On her website, New York Theatre Review, Jody Christopherson says "Theatre is a medium of witnessing. Though something audiences have been doing for centuries, (it) is a new way of exploring theater's intrinsic possibilities." She asks if playwrights, by having the difficult task of sharing what they see, become less narrative and more journalistic. Erik Ehn has witnessed what he writes of in the Soulographie cycle plays - he spent fifteen years visiting the locations of genocides, collecting and sharing testimonies, and unlike the sometimes cold nature of journalism, his words and visions are visceral reflections of the essence of what it is to be human - our souls.

Director Perry, in his curtain speech, spoke of the realities of human against human. Hoping to quote Ehn, he said that "hate wants us to look away" and that Ehn's purpose in gathering these stories, these truths, together is "not to accuse but educate". In the realm of education, the culmination of the Soulographie: Our Genocides project will be a two week production of the entire cycle of plays this November at La Mama E.T.C. in New York City. Independent companies and artists from around the world will join to perform their part of the spiritual history. And in an obviously once-in-a-lifetime opportunity, all seventeen plays will be performed back to back in a 24 hour period.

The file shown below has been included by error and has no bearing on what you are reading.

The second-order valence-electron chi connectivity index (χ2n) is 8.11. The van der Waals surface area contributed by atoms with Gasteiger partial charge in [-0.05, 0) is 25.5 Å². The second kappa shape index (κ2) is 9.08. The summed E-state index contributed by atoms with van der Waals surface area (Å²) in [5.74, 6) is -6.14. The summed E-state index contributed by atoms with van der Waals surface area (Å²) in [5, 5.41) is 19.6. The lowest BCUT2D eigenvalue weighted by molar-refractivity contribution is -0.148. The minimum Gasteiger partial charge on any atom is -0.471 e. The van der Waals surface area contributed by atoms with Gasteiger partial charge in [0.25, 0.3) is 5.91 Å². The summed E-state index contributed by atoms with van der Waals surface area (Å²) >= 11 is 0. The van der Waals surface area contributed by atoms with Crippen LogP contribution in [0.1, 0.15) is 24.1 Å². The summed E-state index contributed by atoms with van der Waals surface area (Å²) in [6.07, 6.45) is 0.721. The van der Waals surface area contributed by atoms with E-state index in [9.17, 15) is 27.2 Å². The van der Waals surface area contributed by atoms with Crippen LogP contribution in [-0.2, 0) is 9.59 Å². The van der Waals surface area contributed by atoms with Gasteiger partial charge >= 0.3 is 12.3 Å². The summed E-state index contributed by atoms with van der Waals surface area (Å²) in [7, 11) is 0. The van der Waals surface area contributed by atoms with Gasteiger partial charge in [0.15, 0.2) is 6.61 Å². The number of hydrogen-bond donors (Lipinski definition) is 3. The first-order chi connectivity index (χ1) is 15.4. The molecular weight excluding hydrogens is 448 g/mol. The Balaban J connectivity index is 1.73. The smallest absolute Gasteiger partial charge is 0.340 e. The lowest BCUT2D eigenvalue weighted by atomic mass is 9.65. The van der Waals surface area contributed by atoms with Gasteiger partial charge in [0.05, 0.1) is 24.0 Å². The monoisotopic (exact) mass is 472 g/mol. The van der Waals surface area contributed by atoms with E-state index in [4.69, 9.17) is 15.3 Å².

Being the largest cast play in the cycle and also being a non-profit company, Project X: Theatre must find a way to journey to NY, house and feed the company and perform during the two week festival. As of yesterday, they have formed a fundraising opportunity to assist them in their most worthy efforts.

I believe it is vitally important to go see Diamond Dick: The Tulsa Race Riots of 1921, if only to be witness to what occurred. Then if the story, this documentary work, moves you and stays in your mind and heart as it has for many of their audiences, then go to the website or email address I have below to see how you can help. Besides breaking the "conspiracy of silence", as one of the actors spoke of, by passing on the story and making sure Project X: Theatre has the opportunity to expand the awareness is, in my opinion, the best way to not look away, to call out Hatred by its name. . . .and weaken its power over the human condition.




DIAMOND DICK: THE TULSA RACE RIOTS OF 1921
Project X: Theatre
The Green Zone, 161 Riveredge, Dallas, TX 75207
(at Oak Lawn and Irving Blvd.)

Very limited run through April 21st

Plays Thursday, Friday and Saturday at 8:00 pm with talk back to follow

Admission $10.00 at the door only. Box office opens at The Green Zone nightly at 7:15 pm.

For information on the play, the fundraising efforts and Project X, go to www.projectxtheatre.com or you can email them at info@Projectxtheatre.com